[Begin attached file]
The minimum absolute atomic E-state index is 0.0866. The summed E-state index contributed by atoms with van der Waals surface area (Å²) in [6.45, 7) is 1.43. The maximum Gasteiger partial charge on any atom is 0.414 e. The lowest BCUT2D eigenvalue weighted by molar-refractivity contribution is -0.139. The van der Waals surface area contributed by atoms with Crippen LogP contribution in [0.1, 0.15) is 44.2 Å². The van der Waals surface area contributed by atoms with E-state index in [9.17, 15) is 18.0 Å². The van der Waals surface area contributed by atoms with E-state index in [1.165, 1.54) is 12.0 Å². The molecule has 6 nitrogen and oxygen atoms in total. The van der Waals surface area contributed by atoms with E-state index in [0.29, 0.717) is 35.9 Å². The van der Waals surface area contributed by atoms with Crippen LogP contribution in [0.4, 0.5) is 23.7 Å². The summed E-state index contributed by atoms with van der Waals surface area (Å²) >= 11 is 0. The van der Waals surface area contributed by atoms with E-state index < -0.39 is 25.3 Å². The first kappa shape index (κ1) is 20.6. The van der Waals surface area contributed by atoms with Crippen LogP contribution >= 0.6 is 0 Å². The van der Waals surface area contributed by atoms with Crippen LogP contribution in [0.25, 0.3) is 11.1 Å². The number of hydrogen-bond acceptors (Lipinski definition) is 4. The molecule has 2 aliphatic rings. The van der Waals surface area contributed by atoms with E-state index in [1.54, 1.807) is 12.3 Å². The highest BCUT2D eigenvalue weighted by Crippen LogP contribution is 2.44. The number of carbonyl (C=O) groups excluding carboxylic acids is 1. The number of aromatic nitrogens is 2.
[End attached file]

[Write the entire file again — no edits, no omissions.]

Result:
The minimum absolute atomic E-state index is 0.0866. The summed E-state index contributed by atoms with van der Waals surface area (Å²) in [6.45, 7) is 1.43. The maximum Gasteiger partial charge on any atom is 0.414 e. The lowest BCUT2D eigenvalue weighted by molar-refractivity contribution is -0.139. The van der Waals surface area contributed by atoms with Crippen LogP contribution in [0.1, 0.15) is 44.2 Å². The van der Waals surface area contributed by atoms with E-state index in [9.17, 15) is 18.0 Å². The van der Waals surface area contributed by atoms with E-state index in [1.165, 1.54) is 12.0 Å². The molecule has 6 nitrogen and oxygen atoms in total. The van der Waals surface area contributed by atoms with E-state index in [0.29, 0.717) is 35.9 Å². The van der Waals surface area contributed by atoms with Crippen LogP contribution in [0.4, 0.5) is 23.7 Å². The summed E-state index contributed by atoms with van der Waals surface area (Å²) >= 11 is 0. The van der Waals surface area contributed by atoms with E-state index < -0.39 is 25.3 Å². The first kappa shape index (κ1) is 20.6. The van der Waals surface area contributed by atoms with Crippen LogP contribution >= 0.6 is 0 Å². The van der Waals surface area contributed by atoms with Crippen LogP contribution in [0.25, 0.3) is 11.1 Å². The number of hydrogen-bond acceptors (Lipinski definition) is 4. The molecule has 2 aliphatic rings. The van der Waals surface area contributed by atoms with E-state index in [1.54, 1.807) is 12.3 Å². The highest BCUT2D eigenvalue weighted by Crippen LogP contribution is 2.44. The number of carbonyl (C=O) groups excluding carboxylic acids is 1. The number of aromatic nitrogens is 2.